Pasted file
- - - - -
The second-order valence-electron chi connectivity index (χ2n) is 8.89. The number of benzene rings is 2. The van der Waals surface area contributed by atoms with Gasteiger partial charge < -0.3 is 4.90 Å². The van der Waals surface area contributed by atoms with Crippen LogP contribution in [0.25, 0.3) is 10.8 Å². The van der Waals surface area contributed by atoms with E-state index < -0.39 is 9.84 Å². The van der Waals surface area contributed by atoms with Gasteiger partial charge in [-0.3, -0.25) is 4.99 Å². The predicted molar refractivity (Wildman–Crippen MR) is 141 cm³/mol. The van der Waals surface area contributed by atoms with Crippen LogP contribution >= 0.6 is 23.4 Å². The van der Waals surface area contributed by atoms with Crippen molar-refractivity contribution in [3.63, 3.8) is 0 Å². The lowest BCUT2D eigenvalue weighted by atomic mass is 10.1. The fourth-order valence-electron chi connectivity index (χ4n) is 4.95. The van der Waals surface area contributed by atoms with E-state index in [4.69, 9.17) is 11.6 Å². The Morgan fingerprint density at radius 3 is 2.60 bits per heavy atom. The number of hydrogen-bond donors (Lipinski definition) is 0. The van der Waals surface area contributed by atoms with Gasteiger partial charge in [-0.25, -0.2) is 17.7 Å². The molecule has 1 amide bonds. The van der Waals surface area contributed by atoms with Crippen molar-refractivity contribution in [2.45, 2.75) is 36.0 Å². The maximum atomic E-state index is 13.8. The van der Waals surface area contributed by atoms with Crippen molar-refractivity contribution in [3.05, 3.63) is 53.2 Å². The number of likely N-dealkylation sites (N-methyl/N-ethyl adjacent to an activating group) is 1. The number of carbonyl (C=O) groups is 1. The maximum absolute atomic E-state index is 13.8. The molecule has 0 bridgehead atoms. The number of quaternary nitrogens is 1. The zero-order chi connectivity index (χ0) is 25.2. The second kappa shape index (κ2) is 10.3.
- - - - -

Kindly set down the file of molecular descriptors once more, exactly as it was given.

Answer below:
The second-order valence-electron chi connectivity index (χ2n) is 8.89. The number of benzene rings is 2. The van der Waals surface area contributed by atoms with Gasteiger partial charge < -0.3 is 4.90 Å². The van der Waals surface area contributed by atoms with Crippen LogP contribution in [0.25, 0.3) is 10.8 Å². The van der Waals surface area contributed by atoms with E-state index < -0.39 is 9.84 Å². The van der Waals surface area contributed by atoms with Gasteiger partial charge in [-0.3, -0.25) is 4.99 Å². The predicted molar refractivity (Wildman–Crippen MR) is 141 cm³/mol. The van der Waals surface area contributed by atoms with Crippen LogP contribution >= 0.6 is 23.4 Å². The van der Waals surface area contributed by atoms with Crippen molar-refractivity contribution in [3.63, 3.8) is 0 Å². The lowest BCUT2D eigenvalue weighted by atomic mass is 10.1. The fourth-order valence-electron chi connectivity index (χ4n) is 4.95. The van der Waals surface area contributed by atoms with E-state index in [4.69, 9.17) is 11.6 Å². The Morgan fingerprint density at radius 3 is 2.60 bits per heavy atom. The number of hydrogen-bond donors (Lipinski definition) is 0. The van der Waals surface area contributed by atoms with Gasteiger partial charge in [-0.25, -0.2) is 17.7 Å². The molecule has 1 amide bonds. The van der Waals surface area contributed by atoms with Crippen molar-refractivity contribution in [2.45, 2.75) is 36.0 Å². The maximum atomic E-state index is 13.8. The van der Waals surface area contributed by atoms with Crippen molar-refractivity contribution in [3.05, 3.63) is 53.2 Å². The number of likely N-dealkylation sites (N-methyl/N-ethyl adjacent to an activating group) is 1. The number of carbonyl (C=O) groups is 1. The maximum absolute atomic E-state index is 13.8. The molecule has 0 bridgehead atoms. The number of quaternary nitrogens is 1. The zero-order chi connectivity index (χ0) is 25.2. The second kappa shape index (κ2) is 10.3.